Incentivizes competitiveness among block-builders
Offers more value from each block produced
So in practical terms, this is what the process would look like:
A user submits a transaction to be confirmed by a validator
The transaction is sent to be processed and made into a block along with all other transactions being made at that time
Block-builders step in for the next selected validator and compete to build the best possible bundles (potential future blocks) from all the available transactions in the transaction queue
Block-builders send their bundles to one or several relayers
The block is then picked by the block proposer from one a relayer
What are the criticisms of the MEV?
Though the MEV software was built with the idea of improving efficiency validators and those transacting on the Ethereum network, there are still those who warn against the use of it. Some reasons behind this include:
Censorship of certain applications and transactions (like the Tornado Cash dApp)
Re-centralization through bots that pick and choose transactions
Some of the more vocal critics in the Ethereum community have even called to implement slashing against MEV-Boosted validators.
The greater issue that critics of the MEV-Boost have is that its use will lead to re-centralization and the censorship of transactions. As we have seen this could come about in a variety of ways, through bots being able to pick and choose transactions, and disregarding transactions from certain applications entirely.
The argument in terms of whether the MEV-Boost is a technology for good or bad goes on. These are valid critiques of the MEV-Boost afterall.
With time, MEV-Boost will become far more widely used and therefore increase neutrality allowing all stakers to benefit from extra MEV returns. This will mean more efficient transaction processing and more decentralization as more validators incorporate its use.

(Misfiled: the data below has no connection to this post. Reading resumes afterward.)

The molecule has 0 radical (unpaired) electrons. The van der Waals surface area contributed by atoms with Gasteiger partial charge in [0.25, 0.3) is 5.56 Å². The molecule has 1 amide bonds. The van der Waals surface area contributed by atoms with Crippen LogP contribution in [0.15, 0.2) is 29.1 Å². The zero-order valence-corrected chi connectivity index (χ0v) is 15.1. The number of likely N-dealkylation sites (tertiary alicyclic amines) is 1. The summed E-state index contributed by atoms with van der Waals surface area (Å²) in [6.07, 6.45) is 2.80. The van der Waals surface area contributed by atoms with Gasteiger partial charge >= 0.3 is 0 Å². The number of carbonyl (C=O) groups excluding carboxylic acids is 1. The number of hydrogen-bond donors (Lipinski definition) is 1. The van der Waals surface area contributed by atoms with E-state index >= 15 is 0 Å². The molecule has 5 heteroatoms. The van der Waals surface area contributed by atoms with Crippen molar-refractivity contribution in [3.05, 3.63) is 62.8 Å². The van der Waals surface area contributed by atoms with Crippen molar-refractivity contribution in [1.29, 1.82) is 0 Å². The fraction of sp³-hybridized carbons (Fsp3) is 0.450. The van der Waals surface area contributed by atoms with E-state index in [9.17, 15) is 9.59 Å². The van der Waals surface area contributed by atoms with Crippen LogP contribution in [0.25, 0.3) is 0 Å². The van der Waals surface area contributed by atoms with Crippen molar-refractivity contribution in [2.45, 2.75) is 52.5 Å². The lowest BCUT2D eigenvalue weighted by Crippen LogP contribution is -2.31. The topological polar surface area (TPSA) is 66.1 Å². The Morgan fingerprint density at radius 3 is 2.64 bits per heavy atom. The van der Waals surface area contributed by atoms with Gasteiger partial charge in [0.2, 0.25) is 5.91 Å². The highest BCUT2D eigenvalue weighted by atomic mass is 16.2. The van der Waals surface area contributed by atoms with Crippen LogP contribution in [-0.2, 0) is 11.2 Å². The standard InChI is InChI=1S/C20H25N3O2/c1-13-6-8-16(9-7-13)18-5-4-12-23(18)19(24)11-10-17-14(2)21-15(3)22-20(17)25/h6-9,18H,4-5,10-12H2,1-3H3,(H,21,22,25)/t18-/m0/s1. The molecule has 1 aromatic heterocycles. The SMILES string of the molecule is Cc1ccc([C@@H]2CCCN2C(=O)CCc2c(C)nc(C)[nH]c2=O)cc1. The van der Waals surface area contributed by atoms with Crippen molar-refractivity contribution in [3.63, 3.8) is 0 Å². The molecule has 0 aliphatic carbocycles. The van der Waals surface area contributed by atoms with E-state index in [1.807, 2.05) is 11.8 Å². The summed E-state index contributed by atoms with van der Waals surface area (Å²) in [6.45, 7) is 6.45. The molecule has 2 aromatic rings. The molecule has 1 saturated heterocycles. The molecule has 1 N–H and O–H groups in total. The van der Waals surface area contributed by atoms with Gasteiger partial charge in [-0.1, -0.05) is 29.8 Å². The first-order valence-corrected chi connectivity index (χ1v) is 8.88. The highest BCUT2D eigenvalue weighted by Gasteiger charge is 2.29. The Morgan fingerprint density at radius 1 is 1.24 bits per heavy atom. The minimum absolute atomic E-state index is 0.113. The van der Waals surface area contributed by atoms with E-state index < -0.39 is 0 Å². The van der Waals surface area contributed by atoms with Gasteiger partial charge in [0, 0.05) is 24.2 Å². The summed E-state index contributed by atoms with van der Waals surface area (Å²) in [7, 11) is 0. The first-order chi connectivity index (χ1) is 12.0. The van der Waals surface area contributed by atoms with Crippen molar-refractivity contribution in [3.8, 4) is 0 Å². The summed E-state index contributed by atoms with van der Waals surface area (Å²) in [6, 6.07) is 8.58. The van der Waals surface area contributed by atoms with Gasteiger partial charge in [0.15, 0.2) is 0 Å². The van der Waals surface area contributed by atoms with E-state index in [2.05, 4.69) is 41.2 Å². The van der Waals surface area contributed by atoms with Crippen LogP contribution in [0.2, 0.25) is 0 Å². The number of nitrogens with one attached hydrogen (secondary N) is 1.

There is also the argument that with future development will come greater incentives and punishments for malicious block builders. We are in the very early stages of this program and have yet to see how its mainstream implementation will drive its progress. Some experts have suggested possible fixes that could address concerns.
Separate stakes with slashing risks for block builders
Censorship resistance lists (CRlists)
A reputation system to vet builders (a mechanism seen on Ethereum’s PoW system)
Industry led regulation on the use of PBS
Whatever the case may be at the end of this debate, further growth in the builder market will surely bring a more level playing field to these programs. The more stakers come to rely on MEV-Boost, the more it will be improved by Flashbots, and indeed by competitors.
What is Kiln’s Involvement with the MEV-Boost?
Kiln has been contributing to MEV-Boost and helping test its Merge-readiness. For instance, we were proud to be the first MEV-Boost ready node operator on the Merge testnets, helping ensure a smooth transition. MEV-Boost is run by default on all validators deployed through Kiln’s technology, which enables our customers to benefit from higher staking yields than average (~7.02% GRR at the time of writing this article).
On October 19th, precisely at block 15782459, a Kiln validator running for Lido proposed a block with 121.59 ETH rewards, making it the top 9 largest value extraction recorded at the time of writing this article. These extra rewards will be re-distributed to stETH owners.
Kiln is the leading enterprise-grade staking platform, enabling institutional customers to stake assets, and to whitelabel staking functionality into their offering. Our platform is API-first and enables fully automated validators, rewards, and data and commission management. With over $2.2b stake under management, Kiln has a particularly strong track record on Ethereum as we run about 3% of the network; this includes 22,000+ validators with 0 slashing events.